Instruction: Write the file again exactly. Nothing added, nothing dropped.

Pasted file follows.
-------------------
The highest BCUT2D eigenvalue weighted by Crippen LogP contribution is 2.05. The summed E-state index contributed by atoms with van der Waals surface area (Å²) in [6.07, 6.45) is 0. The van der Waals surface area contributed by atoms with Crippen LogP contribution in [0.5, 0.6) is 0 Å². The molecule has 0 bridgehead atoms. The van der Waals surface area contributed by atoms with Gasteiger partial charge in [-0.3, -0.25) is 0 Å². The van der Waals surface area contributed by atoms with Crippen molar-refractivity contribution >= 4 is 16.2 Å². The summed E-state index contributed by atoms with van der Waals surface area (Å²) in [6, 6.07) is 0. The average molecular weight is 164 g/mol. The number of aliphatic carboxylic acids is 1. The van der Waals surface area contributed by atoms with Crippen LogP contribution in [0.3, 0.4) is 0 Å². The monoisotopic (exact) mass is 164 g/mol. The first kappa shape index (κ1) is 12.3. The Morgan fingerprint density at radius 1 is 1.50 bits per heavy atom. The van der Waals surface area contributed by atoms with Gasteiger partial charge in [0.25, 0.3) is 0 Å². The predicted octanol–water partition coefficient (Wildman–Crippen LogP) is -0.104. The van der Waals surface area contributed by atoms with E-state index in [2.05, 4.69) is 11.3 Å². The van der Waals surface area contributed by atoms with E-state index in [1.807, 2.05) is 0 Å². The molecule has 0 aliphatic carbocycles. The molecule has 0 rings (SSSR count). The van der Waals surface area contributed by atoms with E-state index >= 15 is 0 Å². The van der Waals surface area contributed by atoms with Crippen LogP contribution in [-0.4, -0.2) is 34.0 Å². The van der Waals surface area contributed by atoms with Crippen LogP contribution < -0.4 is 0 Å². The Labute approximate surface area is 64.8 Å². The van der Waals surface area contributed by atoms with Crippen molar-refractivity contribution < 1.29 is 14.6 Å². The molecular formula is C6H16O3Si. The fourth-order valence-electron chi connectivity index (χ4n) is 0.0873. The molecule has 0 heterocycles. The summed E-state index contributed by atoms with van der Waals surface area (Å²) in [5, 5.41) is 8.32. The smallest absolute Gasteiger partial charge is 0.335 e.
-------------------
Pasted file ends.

The highest BCUT2D eigenvalue weighted by Crippen LogP contribution is 2.05. The summed E-state index contributed by atoms with van der Waals surface area (Å²) in [6.07, 6.45) is 0. The van der Waals surface area contributed by atoms with Crippen LogP contribution in [0.5, 0.6) is 0 Å². The molecule has 0 bridgehead atoms. The van der Waals surface area contributed by atoms with Gasteiger partial charge in [-0.3, -0.25) is 0 Å². The van der Waals surface area contributed by atoms with Crippen molar-refractivity contribution >= 4 is 16.2 Å². The summed E-state index contributed by atoms with van der Waals surface area (Å²) in [6, 6.07) is 0. The average molecular weight is 164 g/mol. The number of aliphatic carboxylic acids is 1. The van der Waals surface area contributed by atoms with Crippen LogP contribution in [0.3, 0.4) is 0 Å². The monoisotopic (exact) mass is 164 g/mol. The first kappa shape index (κ1) is 12.3. The Morgan fingerprint density at radius 1 is 1.50 bits per heavy atom. The van der Waals surface area contributed by atoms with Gasteiger partial charge in [0.25, 0.3) is 0 Å². The predicted octanol–water partition coefficient (Wildman–Crippen LogP) is -0.104. The van der Waals surface area contributed by atoms with E-state index in [2.05, 4.69) is 11.3 Å². The van der Waals surface area contributed by atoms with E-state index in [1.807, 2.05) is 0 Å². The molecule has 0 aliphatic carbocycles. The molecule has 0 rings (SSSR count). The van der Waals surface area contributed by atoms with E-state index >= 15 is 0 Å². The van der Waals surface area contributed by atoms with Crippen LogP contribution in [-0.4, -0.2) is 34.0 Å². The van der Waals surface area contributed by atoms with Crippen LogP contribution < -0.4 is 0 Å². The Labute approximate surface area is 64.8 Å². The van der Waals surface area contributed by atoms with Crippen molar-refractivity contribution < 1.29 is 14.6 Å². The molecular formula is C6H16O3Si. The fourth-order valence-electron chi connectivity index (χ4n) is 0.0873. The molecule has 0 heterocycles. The summed E-state index contributed by atoms with van der Waals surface area (Å²) in [5, 5.41) is 8.32. The smallest absolute Gasteiger partial charge is 0.335 e.